To understand what you're seeing, think of a galaxy as being like a giant roti. Since we are inside the roti and the roti is flat, all we can see when we look up is a ring around the sky (Use the frisbee to demonstrate this).

So, once again, we now know where we are. We are inside the Milky Way galaxy. But... where is our galaxy (and all the other galaxies out there?) Well, here's where we reach the end of our questioning. The final answer you can give to the question, "Where are you right now?" is: Inside the universe

The universe is the term we use to describe everything that exists in the physical world. It is made up of billions of galaxies, each of which is made up of billions of stars. We can't really say what it looks like but it might look something like this (show slide).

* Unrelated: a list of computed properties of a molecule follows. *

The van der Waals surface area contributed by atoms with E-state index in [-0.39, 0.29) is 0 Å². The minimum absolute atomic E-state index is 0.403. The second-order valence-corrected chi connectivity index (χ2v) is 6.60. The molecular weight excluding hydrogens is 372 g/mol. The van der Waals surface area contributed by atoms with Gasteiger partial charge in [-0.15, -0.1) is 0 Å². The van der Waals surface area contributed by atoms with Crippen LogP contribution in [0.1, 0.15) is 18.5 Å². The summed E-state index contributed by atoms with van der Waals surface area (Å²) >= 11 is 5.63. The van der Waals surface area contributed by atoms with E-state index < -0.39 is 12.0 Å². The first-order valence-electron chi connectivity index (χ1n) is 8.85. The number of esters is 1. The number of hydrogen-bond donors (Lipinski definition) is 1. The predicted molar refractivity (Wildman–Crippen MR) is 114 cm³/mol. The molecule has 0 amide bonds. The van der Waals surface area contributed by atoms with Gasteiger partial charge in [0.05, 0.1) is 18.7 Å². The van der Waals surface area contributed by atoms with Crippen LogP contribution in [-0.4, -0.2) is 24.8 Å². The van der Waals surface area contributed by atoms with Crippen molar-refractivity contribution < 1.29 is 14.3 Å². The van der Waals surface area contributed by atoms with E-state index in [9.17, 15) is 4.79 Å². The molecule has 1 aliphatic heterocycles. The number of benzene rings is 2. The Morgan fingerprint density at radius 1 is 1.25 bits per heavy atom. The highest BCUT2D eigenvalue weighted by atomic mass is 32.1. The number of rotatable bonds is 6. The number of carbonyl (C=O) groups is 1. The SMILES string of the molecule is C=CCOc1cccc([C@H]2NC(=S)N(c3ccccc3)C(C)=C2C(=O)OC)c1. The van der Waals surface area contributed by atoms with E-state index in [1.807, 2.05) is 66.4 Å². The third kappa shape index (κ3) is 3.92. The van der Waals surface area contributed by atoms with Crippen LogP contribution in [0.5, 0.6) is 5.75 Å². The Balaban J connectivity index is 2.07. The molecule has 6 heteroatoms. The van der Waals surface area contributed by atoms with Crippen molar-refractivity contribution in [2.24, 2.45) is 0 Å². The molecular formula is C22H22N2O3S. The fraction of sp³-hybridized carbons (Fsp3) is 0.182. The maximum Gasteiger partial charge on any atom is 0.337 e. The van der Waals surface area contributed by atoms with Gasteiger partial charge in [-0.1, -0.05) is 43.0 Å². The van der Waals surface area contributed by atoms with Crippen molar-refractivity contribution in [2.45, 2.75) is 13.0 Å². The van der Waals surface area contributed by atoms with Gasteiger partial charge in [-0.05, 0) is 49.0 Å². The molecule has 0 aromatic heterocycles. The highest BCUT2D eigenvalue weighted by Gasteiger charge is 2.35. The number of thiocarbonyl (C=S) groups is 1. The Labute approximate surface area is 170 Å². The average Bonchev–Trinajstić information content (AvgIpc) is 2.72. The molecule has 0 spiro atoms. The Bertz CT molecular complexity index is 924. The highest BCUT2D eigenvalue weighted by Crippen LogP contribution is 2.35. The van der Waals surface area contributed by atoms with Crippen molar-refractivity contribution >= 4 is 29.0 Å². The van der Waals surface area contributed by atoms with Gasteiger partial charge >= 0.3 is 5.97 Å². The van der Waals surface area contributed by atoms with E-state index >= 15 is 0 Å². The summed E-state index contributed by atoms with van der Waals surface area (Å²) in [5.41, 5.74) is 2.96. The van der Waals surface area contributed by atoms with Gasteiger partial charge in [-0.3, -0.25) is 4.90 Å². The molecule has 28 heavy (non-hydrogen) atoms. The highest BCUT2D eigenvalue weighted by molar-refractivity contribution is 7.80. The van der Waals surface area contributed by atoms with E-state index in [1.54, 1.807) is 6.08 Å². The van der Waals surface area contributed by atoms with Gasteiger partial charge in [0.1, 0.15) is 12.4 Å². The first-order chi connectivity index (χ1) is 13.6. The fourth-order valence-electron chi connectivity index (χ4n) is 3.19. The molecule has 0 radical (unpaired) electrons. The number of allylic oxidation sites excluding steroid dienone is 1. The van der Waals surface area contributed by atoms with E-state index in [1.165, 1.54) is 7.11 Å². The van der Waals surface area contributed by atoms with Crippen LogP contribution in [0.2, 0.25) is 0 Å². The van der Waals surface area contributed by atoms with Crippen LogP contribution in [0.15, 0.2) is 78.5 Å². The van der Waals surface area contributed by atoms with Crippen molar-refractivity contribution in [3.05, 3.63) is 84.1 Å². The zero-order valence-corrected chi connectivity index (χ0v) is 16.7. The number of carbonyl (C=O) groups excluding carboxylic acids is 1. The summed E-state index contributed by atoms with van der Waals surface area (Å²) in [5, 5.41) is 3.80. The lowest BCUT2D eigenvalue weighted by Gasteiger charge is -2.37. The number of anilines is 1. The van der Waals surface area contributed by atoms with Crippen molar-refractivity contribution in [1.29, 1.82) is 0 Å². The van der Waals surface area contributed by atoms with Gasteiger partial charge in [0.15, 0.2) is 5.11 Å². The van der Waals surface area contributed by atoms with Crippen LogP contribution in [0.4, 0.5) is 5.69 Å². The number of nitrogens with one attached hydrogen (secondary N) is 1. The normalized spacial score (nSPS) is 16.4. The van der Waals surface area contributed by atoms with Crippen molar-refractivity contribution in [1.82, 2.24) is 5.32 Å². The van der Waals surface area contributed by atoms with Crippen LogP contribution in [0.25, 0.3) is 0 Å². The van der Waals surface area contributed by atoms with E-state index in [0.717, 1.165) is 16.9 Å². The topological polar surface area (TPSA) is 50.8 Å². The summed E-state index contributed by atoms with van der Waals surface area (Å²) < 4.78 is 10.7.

Now, whether or not there are other universes is a question that science cannot answer at this time, although some scientists do believe that there are in fact other universes. If this is the case, we could say that our universe is inside the "multiverse".

So, to sum up... we have a universe. The universe is made up galaxies. Galaxies are made up of stars. Many stars have planets going around them. So from big to little we have: universe, galaxy, solar system, planet.

To give you an idea about where we are in the universe, we are going to watch a short film. In this film, we are going to travel very fast. What is the fastest thing in the Universe? Answer: light. We often don't think of light traveling but it does. It's just that most lights are so close to us that the light seems to appear instantly (switch the classroom light on and off to demonstrate this). But when it comes to very large distances, it takes time for light to travel. For example, it takes 8 minutes for light to come from the sun. In other words, when you look at the sun, you are not seeing it as it is right now. You are seeing what it looked like 8 minutes ago! Okay, let's start traveling at the speed of light and see what we can see. (show video)

How did the universe begin?